This CFP is open to all academics and scholars. Underrepresented scholars researching this genre are greatly encouraged to submit.

Nicholas Diak, editor

Email: vnvdiak@gmail.com
Website: http://www.nickdiak.com

Nicholas Diak is a pop culture scholar of neo-peplum and sword and sandal films, industrial music, synthwave, exploitation films Italian genre cinema, and H. P. Lovecraft studies. He is the editor of The New Peplum: Essays on Sword and Sandal Films and Television Programs Since the 1990s (McFarland, 2018) and the co-editor of Horror Literature from Gothic to Post-Modern: Critical Essays (McFarland, 2020). Along with Michele Brittany, he co-created and co-chairs the Ann Radcliffe Academic Conference and co-hosts the H. P. Lovecast Podcast. He has contributed articles, essays, and reviews to numerous journals, academic anthologies, magazines, and websites.

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CFPs: Visions of Death in the 21st Century: A Companion

We finished the 20th Century with the beautiful Brad Pitt playing a very human Death but in the 21st Century how has this changed? The past 20 years has seen the rise of extremist politics and religion, #MeToo, BLM, pandemics and not forgetting the recent global ramifications of Covid-19. So when the world seems in a sharp descent back into the past rather than launching into the future what face does Death, The Grim Reaper, Hel, Thanatos, La Meurte, Shinigami have when she/he/it looks at us?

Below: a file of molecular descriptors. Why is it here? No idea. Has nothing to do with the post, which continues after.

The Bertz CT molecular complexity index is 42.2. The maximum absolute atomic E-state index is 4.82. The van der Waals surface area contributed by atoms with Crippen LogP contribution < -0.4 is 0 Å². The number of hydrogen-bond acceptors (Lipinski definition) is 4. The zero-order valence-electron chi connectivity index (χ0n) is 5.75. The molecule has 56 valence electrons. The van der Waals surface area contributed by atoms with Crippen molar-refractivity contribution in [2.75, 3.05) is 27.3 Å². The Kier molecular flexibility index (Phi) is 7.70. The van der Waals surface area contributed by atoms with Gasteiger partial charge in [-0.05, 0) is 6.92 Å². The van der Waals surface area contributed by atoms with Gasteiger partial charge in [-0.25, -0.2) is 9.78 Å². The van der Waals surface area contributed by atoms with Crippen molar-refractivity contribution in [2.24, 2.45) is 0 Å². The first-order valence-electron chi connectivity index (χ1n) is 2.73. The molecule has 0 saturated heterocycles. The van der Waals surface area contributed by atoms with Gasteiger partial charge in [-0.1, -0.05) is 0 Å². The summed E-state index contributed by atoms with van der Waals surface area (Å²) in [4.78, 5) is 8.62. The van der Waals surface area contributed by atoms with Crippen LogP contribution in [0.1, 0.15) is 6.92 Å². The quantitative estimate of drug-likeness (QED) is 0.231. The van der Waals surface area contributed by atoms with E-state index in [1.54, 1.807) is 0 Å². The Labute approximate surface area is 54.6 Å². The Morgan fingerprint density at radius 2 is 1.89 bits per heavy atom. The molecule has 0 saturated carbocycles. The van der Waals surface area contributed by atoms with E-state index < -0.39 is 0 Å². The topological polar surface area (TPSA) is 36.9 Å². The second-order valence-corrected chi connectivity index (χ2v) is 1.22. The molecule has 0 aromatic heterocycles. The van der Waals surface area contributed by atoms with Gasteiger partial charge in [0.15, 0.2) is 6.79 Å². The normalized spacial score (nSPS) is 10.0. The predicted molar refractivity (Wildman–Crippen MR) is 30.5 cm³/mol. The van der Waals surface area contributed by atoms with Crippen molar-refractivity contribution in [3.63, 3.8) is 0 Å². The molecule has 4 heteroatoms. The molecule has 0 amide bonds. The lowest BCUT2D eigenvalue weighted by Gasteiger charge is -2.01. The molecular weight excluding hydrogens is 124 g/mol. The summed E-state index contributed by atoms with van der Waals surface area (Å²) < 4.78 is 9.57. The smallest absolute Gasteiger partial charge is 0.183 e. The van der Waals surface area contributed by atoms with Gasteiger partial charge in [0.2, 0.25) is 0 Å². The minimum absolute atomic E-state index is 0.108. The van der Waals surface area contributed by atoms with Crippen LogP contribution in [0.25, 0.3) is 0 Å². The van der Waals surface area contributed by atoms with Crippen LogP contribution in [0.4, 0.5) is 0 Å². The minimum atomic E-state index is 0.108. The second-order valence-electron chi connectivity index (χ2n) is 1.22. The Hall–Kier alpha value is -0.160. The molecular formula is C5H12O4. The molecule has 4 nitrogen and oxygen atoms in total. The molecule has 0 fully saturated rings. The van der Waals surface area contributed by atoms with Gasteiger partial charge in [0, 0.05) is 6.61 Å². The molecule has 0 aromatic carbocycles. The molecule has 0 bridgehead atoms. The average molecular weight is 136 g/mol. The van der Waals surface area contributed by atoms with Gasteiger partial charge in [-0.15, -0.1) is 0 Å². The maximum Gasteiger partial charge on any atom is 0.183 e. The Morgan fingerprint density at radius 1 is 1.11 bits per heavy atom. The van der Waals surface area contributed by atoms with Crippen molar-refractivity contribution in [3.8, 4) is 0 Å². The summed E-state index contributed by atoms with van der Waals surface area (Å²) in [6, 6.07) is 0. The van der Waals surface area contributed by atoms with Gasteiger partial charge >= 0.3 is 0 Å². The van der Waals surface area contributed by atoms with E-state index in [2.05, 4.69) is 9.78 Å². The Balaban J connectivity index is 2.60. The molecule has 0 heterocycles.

Of particular interest are examples from Indigenous, Aboriginal, Latino, Indian, African American texts, films, games, music, performance, comics, and art.

The essays will be for a collection in the Genre, Literature and Film Companion series for Peter Lang, Oxford. Essays are approximately 2,500 words long (inc. notes but not bibliography), should be accessible but touch on the big ideas and take a main example as a ‘lens’ to look at the wider topic.

300 word abstracts or expression of interest should be sent to the editor Simon Bacon (baconetti@googlemail.com)  by January 30th 2021, with a view to having a completed essay by start/mid 2022.


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CFPs: “What Music They Make”: Critical Analysis of Vampire Related Music Videos

The connection between vampires and music would seem a natural one in popular culture with the vampire Lestat awakening to become a rock god, Bauhaus’ iconic rendition of Bela Lugosi’s Dead and the never-ending pop video of Joel Schumacher’s The Lost Boys (1987). Indeed, the vampire seems to be a regular in pop videos and many other kinds of musical performances from stage shows to operas to ballets.

But what does each party bring to the table in this partnership; what characteristics of the vampire influence and inform certain songs, videos and performances, and conversely how does music/music videos influence the shape of the vampire in modern culture (the vampire being a creature/creation of technology in many senses)?

As intimated above this can involve bands, songs, music videos, films about music, rock operas, musicals, stage shows, opera, ballet, in fact any instance where music and the vampire come together in a meaningful way.

Send 300 word abstracts or expressions of interest to Simon Bacon (baconetti@googlemail.com)  by March 31, 2021, with full 7–8,000 word essays not required until early/mid-2023. The collection already has interest from University of Amsterdam Press.

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CFPs: Zombies of the Future: The Undead in the 21st Century and Beyond

A riot gear walker in The Walking Dead TV series (2010–). Picture: Gene Page/AMCtv, TWD Productions LLC.